The SUBROC launch sequence

But there's one important piece of the nuclear ASW picture I've left out, that of the surface fleet. We'll pick up our story there next time.

1 No, this is not a joke. The USN maintained an active blimp program until the early 1960s, focusing on ASW, which I will talk about at some point.

2 HOTPOINT apparently also had a secondary depth bomb mode, although I don't have confirmation that it had a hydrostatic fuze. I suspect it was limited to shallow depths, and that it may well have been intended to replace the Mk 8 in the "go off in the water near the target" role.

3 LULU was considered to have a secondary anti-shipping role, essentially replicating the Baker shot from Operation Crossroads. It also had an impact fuze, which would set it off if it hit the bottom at less than 750'.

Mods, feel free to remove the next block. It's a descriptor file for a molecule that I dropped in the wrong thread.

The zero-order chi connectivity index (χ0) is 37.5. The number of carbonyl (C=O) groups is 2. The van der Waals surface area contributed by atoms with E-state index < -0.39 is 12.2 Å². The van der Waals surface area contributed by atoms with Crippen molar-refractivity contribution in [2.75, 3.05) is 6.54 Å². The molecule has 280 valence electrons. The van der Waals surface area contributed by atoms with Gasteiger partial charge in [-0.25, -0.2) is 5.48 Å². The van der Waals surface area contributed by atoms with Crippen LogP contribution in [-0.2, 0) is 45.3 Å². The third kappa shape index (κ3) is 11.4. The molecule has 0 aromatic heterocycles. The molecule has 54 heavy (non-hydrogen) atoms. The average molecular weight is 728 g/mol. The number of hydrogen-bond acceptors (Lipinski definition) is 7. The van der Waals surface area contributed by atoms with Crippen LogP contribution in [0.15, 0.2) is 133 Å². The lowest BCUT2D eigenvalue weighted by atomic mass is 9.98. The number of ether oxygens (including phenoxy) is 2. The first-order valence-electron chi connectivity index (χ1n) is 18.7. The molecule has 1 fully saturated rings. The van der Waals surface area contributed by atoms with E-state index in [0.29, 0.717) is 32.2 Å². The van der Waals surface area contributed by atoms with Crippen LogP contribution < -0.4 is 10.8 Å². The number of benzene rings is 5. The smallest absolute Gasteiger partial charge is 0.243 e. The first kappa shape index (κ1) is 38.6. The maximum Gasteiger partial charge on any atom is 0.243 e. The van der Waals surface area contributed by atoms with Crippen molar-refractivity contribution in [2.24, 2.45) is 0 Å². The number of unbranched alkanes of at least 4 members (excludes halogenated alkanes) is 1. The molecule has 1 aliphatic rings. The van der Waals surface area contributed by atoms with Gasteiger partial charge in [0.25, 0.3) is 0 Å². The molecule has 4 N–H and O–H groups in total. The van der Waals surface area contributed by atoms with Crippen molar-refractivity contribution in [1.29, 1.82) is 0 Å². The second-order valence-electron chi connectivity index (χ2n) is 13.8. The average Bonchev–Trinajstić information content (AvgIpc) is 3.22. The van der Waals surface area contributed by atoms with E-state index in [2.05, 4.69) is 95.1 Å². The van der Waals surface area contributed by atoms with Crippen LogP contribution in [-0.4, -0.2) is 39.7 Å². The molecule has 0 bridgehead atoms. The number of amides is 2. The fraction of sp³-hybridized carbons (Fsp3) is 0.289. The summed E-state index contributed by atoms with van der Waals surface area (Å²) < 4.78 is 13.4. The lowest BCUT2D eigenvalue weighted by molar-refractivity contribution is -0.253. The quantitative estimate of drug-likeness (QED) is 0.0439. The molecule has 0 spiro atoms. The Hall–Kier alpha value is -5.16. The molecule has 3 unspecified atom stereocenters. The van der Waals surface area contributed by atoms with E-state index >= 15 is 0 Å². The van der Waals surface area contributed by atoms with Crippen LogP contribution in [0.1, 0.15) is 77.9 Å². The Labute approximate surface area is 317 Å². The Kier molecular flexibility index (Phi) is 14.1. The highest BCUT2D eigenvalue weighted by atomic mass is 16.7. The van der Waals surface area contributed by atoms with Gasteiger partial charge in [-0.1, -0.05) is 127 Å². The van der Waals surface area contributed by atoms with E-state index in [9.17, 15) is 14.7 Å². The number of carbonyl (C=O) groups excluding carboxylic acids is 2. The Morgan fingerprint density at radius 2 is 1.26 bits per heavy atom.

4 Both LULU and the B57 were also supplied under dual-key arrangements to NATO allies for use on their maritime patrol aircraft.

5 Probability of kill.

6 The initial version didn't have a minimum enabling range, while later ones enabled at 2,050 yd, probably far enough to keep the launching submarine reasonably safe.

7 This was not isolated to the submarine force, or to ASTOR. From everything I've heard, the only platforms that didn't really mind carrying nuclear weapons were the carriers. Everyone else, submarine and surface ship, would rather they didn't have to bother with the things.